They grew tired of the dark and decided to move out.

The members of the first expedition didn’t survive. They didn’t know how to catch food in the outside bright world. A few members were able to report back, but died shortly after.

They needed an adaptation strategy.

They thought of different possibilities, but it was no use. All they knew was to glow and grow.
Glow a beautiful light to attract prey and grow webs to catch them.
But how to do that on a world already full of light?

Then they had the idea of disguise as art…

This post was written in response to the Friday Fictioneers of January 5th 2018.

The photo prompt is courtesy of Roger Bultot.

To see more entries inspired by the picture, click the blue frog below:

When looking closely at the picture, seeing that each tube had different sizes, the image came to my mind of the glowworms that exist in the depths of some caves in Australia, and decided to write about them.

Image cropped from original, that has a CC license with attribution: By No machine-readable author provided. Markrosenrosen assumed (based on copyright claims). [GFDL (http://www.gnu.org/copyleft/fdl.html) or CC BY-SA 4.0-3.0-2.5-2.0-1.0 (https://creativecommons.org/licenses/by-sa/4.0-3.0-2.5-2.0-1.0)%5D, via Wikimedia Commons

As per Wikipedia:

Fungus gnats[edit]

Three genera of fungus gnats are bioluminescent, and known as “glowworms” in their larval stage. They produce a blue-green light.[1] The larvae spin sticky webs to catch food. They are found in caves, overhangs, rock cavities, and other sheltered, wet areas. They are usually classified under the family Keroplatidae, but this is not universally accepted and some authors place them under Mycetophilidae instead. Despite the similarities in function and appearance, the bioluminescent systems of the three genera are not homologous and are believed to have evolved separately.[2][3][4]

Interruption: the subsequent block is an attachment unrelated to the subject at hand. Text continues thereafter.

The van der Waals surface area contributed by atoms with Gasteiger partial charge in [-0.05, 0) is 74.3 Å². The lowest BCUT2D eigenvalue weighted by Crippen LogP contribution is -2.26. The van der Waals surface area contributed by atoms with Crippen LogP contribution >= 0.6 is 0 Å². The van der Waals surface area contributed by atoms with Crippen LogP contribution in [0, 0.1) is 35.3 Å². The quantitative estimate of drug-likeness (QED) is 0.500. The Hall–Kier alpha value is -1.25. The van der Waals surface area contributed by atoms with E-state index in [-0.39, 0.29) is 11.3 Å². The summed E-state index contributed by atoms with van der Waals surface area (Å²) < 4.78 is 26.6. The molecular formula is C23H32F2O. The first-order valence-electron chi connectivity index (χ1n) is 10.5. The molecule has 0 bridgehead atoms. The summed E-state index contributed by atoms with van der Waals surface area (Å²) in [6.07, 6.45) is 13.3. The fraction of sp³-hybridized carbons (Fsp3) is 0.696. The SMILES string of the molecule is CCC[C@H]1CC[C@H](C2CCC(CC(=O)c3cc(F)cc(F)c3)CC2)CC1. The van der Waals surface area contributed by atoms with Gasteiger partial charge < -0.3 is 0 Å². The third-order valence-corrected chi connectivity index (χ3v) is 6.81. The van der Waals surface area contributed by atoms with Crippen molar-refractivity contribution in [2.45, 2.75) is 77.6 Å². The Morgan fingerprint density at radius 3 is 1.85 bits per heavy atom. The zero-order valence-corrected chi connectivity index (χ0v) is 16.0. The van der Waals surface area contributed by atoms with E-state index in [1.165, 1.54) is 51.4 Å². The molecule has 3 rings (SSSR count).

Genus Arachnocampa – around five species found only in New Zealand and Australia. The most well-known member of the genus is the New Zealand glowworm, Arachnocampa luminosa. The larvae are predatory and use their lights to lure prey into their webs.[5]

Genus Orfelia – sometimes known as “dismalites”. Contains a single species, Orfelia fultoni, found only in North America. Like Arachnocampa spp., their larvae are predatory and use their lights to attract prey.

Genus Keroplatus, – found in Eurasia. Unlike Arachnocampa and Orfelia, the larvae of Keroplatus feed on fungi spores.[6]Their bioluminescence is believed to have no function and is vestigial.[2]


The Dark Priestesses

Their lord was captured by the priestesses of the Dark Sect.
She couldn’t let them have him. He was a good soul and needed to be saved.

She got her sword, mounted the mare and whistled for her companion dog.
In a minute they were flying through the woods, avoiding the branches and roots, trying to find the hidden shrine of the dark priestesses.

It wasn’t easy.
The woods were dark and very dense. Riding amongst its trees wasn’t a smooth ride.